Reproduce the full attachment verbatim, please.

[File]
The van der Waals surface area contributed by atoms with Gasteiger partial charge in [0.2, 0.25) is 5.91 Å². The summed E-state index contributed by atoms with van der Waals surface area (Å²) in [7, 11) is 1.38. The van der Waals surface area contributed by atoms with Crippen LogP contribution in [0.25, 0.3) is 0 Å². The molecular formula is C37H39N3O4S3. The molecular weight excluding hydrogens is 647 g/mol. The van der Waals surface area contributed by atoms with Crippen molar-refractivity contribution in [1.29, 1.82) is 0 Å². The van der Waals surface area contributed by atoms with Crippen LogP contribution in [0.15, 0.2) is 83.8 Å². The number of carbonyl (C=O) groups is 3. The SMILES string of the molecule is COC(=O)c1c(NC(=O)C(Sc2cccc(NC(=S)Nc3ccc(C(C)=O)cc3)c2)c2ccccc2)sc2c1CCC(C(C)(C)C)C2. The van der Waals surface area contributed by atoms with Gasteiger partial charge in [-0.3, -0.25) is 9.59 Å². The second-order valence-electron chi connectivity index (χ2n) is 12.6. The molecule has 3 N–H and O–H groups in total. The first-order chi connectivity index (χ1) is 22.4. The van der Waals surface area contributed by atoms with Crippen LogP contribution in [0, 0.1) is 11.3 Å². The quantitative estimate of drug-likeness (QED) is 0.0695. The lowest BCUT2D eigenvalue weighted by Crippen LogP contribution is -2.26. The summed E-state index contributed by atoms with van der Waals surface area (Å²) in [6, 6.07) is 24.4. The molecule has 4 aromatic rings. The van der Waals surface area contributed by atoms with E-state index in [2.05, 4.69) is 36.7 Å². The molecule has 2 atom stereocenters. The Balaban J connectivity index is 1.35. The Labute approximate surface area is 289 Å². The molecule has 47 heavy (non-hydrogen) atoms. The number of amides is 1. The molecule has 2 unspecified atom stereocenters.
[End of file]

The van der Waals surface area contributed by atoms with Gasteiger partial charge in [0.2, 0.25) is 5.91 Å². The summed E-state index contributed by atoms with van der Waals surface area (Å²) in [7, 11) is 1.38. The van der Waals surface area contributed by atoms with Crippen LogP contribution in [0.25, 0.3) is 0 Å². The molecular formula is C37H39N3O4S3. The molecular weight excluding hydrogens is 647 g/mol. The van der Waals surface area contributed by atoms with Crippen molar-refractivity contribution in [1.29, 1.82) is 0 Å². The van der Waals surface area contributed by atoms with Crippen LogP contribution in [0.15, 0.2) is 83.8 Å². The number of carbonyl (C=O) groups is 3. The SMILES string of the molecule is COC(=O)c1c(NC(=O)C(Sc2cccc(NC(=S)Nc3ccc(C(C)=O)cc3)c2)c2ccccc2)sc2c1CCC(C(C)(C)C)C2. The van der Waals surface area contributed by atoms with Gasteiger partial charge in [-0.3, -0.25) is 9.59 Å². The second-order valence-electron chi connectivity index (χ2n) is 12.6. The molecule has 3 N–H and O–H groups in total. The first-order chi connectivity index (χ1) is 22.4. The van der Waals surface area contributed by atoms with Crippen LogP contribution in [0, 0.1) is 11.3 Å². The quantitative estimate of drug-likeness (QED) is 0.0695. The lowest BCUT2D eigenvalue weighted by Crippen LogP contribution is -2.26. The summed E-state index contributed by atoms with van der Waals surface area (Å²) in [6, 6.07) is 24.4. The molecule has 4 aromatic rings. The van der Waals surface area contributed by atoms with E-state index in [2.05, 4.69) is 36.7 Å². The molecule has 2 atom stereocenters. The Balaban J connectivity index is 1.35. The Labute approximate surface area is 289 Å². The molecule has 47 heavy (non-hydrogen) atoms. The number of amides is 1. The molecule has 2 unspecified atom stereocenters.